Muhammad Ventures into Ta'if

The Reasons Behind Muhammad's Visit to Ta'if:
Muhammad, may Allah bless him and his Ahlul-Bait, had by now spent ten years to preach Islam. But after the death of his wife, Khadija, and his uncle, Abu Talib, it appeared that the Quraysh would even wrest from his hands the limited success that he had in converting 170 men in Mecca. Mecca was inhospitable to Islam and here, the life of Muhammad was in grave danger. Prophet Muhammad sensed that he ought to preach the new faith in some other city. The nearest city was Ta’if, 70 miles in the south-east of Mecca, and he went there in late 619 along with Zayd bin Haritha.

In Ta’if, Muhammad, the Messenger of Allah, called on the three chiefs of the local tribes, and invited them to Islam, to acknowledge the Oneness of Allah, and to believe in the equality and brotherhood of all men.

The Reception At Ta'if:

The chieftains of Ta’if were a conceited and arrogant, and they did not want even to listen to Muhammad. They ridiculed him and made a mockery of him and set upon him the anti-social elements of the city. They pelted stones at Muhammad and Zayd.

Wounded and covered with blood, Muhammad staggered out of Ta’if and he almost collapsed outside the city walls, where a certain gardener took him into his hut, dressed his wounds, and let him rest and recover until he gathered enough strength to resume his journey across the rough terrain between Ta’if and Mecca.

No safety upon return in Mecca:
But when Muhammad drew near to Mecca, he sensed that he could not reenter his native city now that his uncle, Abu Talib, was not there to protect him. He realized that if he entered Mecca, he would be killed.

Muhammad sent message to three nobles in the city seeking each of them to take him under his protection. Two of them refused but the third one –Mutim ibn Adiy – responded to him. Mutim had, earlier, flouted the chiefs of Quraysh by tearing into pieces their covenant to boycott the Banu Hashim, and had brought the two clans of Banu Hashim and Banu al-Muttalib from the Sh’ib Abu Talib back into the city.

Next morning, Mutim ibn Adi, his sons and nephews went fully armed to the public square of the Kaaba, and announced that Mohammed was under their protection. The protection of Mutim ibn Adi enabled the Apostle of Allah, Muhammad to return to Mecca.
None of the Meccan chieftains from whom Muhammad requested protection for safe entry into the city would extend him help; but a good-hearted pagan chief, al-Mut’im ibn-Adi, took him under his protection and brought him home. Thus did Muhammad re-enter Mecca - guarded by a polytheist!
Why believers deserted Muhammad?
The request of Muhammad Mustafa, the Apostle of Allah, upon his return from Ta’if, to Mutim ibn Adiy, a non-Muslim, seeking his protection, raises once again, a most uncomfortable question on the attitude and conduct of the Muslims.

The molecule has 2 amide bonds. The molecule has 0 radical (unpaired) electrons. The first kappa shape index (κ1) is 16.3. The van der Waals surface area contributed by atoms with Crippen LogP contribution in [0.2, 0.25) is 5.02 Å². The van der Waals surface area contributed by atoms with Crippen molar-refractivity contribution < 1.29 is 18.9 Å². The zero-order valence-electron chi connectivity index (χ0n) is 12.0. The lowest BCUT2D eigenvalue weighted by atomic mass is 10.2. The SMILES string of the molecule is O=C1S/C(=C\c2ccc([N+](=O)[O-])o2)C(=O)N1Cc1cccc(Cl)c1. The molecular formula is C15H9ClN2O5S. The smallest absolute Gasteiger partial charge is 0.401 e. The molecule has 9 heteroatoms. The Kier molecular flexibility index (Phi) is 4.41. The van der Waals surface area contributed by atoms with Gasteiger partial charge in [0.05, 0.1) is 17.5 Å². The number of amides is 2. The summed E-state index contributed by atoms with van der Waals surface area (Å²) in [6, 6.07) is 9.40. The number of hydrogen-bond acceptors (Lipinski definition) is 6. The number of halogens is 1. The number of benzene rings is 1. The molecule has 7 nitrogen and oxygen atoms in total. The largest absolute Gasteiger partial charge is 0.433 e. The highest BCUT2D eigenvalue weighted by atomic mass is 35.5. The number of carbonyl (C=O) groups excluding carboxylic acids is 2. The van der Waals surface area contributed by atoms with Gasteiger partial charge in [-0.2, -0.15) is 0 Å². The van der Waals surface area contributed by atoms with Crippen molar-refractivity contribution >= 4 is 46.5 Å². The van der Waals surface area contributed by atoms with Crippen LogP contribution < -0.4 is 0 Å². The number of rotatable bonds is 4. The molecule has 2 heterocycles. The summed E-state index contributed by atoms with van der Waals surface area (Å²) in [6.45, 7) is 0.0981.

Why didn’t the Apostle ask any of the Muslims to take him under his protection even though some of them were said to have been rich and influential, and some others were touted to have been the terror of the pagans? Why is it that the Apostle sought the protection of a non-Muslim but didn’t consider even to inform the Muslims that he wanted to reenter Mecca and was in need of protection?

Or why didn’t the Muslims themselves go to the city gate and escort their Prophet to his home? They did not do anything that would show that they had any anxiety for Muhammad's personal safety.

Chivalry and heroism were personified in Mutim ibn Adi, Abul Bukhtari and a few others. Even Muslims ought to acknowledge their debt of gratitude to them. After all it were they who dared the Quraysh in some of the most critical moments of the life of the Prophet of Islam. They considered it their duty to defend the defenseless.

The failure at Ta’if was utterly heart-breaking for the Prophet. The progress of Islam had come to a halt, and its future looked bleak. But did Muhammad never despaired of Allah’s boundless mercy. He knew that Allah would lead him out of the wilderness of hopelessness and helplessness to the destination of success and felicity.

It was in one of the darkest and most bitterest moments in his life that Muhammad, the Prophet of Islam, was elevated by Allah to the highest heavens, perhaps in recognition of his refusal to accept defeat and failure in the line of duty. Allah honored His Messenger with Isra’ and Me’raj. Isra’ is his nocturnal journey from "the Sacred Mosque" to "the Distant Mosque" (Masjid el-Aqsa); and Me’raj is his ascension to the Heaven. Isra’ is referred to in the first verse of the 17th chapter of the Holy Qur'an as follows:

Glory to Allah who did take His slave for a journey by night from the sacred mosque to the farthest mosque whose precincts We did bless, in order that We might show him some of Our signs: for He is One who heareth and seeth all things.

Isra’ and Me’raj took place on the night of the 27th of Rajab in the 12th year of the Proclamation, a year before the Migration of the Prophet from Mecca to Medina.